It seems like a different world, but it was only two months ago that I published a blog entitled Is Technology The Frenemy Of Culture? and questioned the challenges of maintaining a strong business culture with the changes in technology. In it, I even used the example of remote working and how it tests our humanity. I would love to be able to say that I knew we would be in lock-down and working from home only four weeks later – to boldly claim that my blog titles had some form of prophetic insight or that this addition promised another clear prediction beyond the namesake of a 1970s Johnny Nash album. Alas, like the rest of us, I had no idea. Perhaps another song on the album would be a more apt description for my interpretation of our new normal, There Are More Questions Than Answers.
Personal burning questions such as, “how will I recycle my coffee pods now?” have gained new perspective as first-world issues. More pertinent may be “is the telephone conference call dying out to the video call?” Greater still, “are video calls really superior to real-life interaction?”
These questions leave us searching for wisdom from those whom we have trusted to lead us through uncertainty. One quote I have seen a number of times over the last few weeks is “never let a good crisis go to waste,” which has been credited to Winston Churchill. Of all the leaders in history, Churchill understood that times of crisis lead to innovation and to an acceleration of progress that is not achievable in normal times.
I am not going to debate or question what good and bad may come out of the current crisis, rather I want to focus on how it is innovating and accelerating the uptake and use of technology in everyday business.
The straightforward implications are the ones I have already discussed; working from home, use of video conferencing and the like. But what else can we expect?
The economic impacts of the health crisis are changing at a frenetic pace. What this means is that normal data cycles are completely inadequate. Where an economy stops overnight and hundreds of thousands are put out of work, waiting months for the data makes any meaningful insights or forecasting impossible.
This is where I see the single biggest change to technology; the accelerated use of big data to produce up to date information that can guide decision making in real-time. The fast-tracking process has already started.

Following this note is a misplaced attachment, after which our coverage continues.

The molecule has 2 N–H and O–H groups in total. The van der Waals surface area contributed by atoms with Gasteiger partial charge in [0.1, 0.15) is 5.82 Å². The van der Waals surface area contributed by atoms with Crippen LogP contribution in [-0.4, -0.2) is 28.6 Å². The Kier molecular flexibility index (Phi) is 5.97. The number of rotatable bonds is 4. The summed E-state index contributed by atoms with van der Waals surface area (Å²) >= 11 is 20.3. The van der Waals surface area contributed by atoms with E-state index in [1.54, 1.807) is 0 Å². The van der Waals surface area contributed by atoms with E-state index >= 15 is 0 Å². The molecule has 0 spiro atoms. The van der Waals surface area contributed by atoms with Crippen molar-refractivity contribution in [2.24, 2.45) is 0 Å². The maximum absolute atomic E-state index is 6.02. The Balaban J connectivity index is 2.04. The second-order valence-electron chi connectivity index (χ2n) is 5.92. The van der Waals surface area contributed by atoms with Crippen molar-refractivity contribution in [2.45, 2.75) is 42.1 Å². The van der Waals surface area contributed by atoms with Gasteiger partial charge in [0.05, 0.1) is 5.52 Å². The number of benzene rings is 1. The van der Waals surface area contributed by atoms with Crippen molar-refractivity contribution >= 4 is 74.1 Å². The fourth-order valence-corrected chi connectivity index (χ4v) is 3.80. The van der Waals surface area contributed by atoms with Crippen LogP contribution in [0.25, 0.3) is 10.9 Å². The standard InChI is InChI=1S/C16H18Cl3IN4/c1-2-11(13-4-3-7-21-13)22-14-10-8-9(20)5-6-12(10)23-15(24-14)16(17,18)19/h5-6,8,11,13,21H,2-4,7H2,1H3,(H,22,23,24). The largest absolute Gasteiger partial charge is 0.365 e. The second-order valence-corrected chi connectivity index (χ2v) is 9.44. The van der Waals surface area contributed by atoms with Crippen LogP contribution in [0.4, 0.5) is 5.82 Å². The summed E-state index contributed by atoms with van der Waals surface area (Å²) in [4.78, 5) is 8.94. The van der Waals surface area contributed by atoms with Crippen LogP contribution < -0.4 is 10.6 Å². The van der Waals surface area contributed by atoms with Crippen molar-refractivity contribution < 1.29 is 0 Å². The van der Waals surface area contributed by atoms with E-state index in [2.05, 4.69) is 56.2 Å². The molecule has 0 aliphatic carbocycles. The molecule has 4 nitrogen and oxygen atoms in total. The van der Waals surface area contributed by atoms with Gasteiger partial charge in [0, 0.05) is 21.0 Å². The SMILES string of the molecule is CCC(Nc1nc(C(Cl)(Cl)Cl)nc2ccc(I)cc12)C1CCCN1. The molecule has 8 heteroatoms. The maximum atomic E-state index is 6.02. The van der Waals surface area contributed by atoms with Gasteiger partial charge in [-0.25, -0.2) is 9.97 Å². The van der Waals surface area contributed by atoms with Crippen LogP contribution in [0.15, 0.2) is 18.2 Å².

One interesting example of this fast-tracking is the Weekly Economic Index (WEI) which is produced by the Federal Reserve Bank of New York and developed to track how well the economy was doing during the COVID-19 crisis. The WEI is an index of real economic activity using timely and relevant high-frequency data. It represents the common component of ten different daily and weekly series covering consumer behaviour, the labour market, and production. The graph below gives us a semi-accurate predictor of GDP, on a weekly basis, enabling decision making based on up-to-date data.
In Australia, similar acceleration can be seen at AlphaBeta, who are tracking consumer spending based on real-time spending patterns.
New tools and indicators tell us what businesses are thinking and doing in real-time and have the potential to be of enormous value and inform better decision making. The continued challenge will be innovating to identify the data and access it immediately, not three months later.
I can see these expedited approaches and many more being used to rapidly guide thinking and forecast the drivers for investment long into the future. At EG, we’re already investing in this because we know to continue to “plough the furrow” of the past is as outdated as this expression.
In the short term, there might still be More Questions Than Answers to come, but let’s hope we are starting to see clearly now and don’t waste this crisis.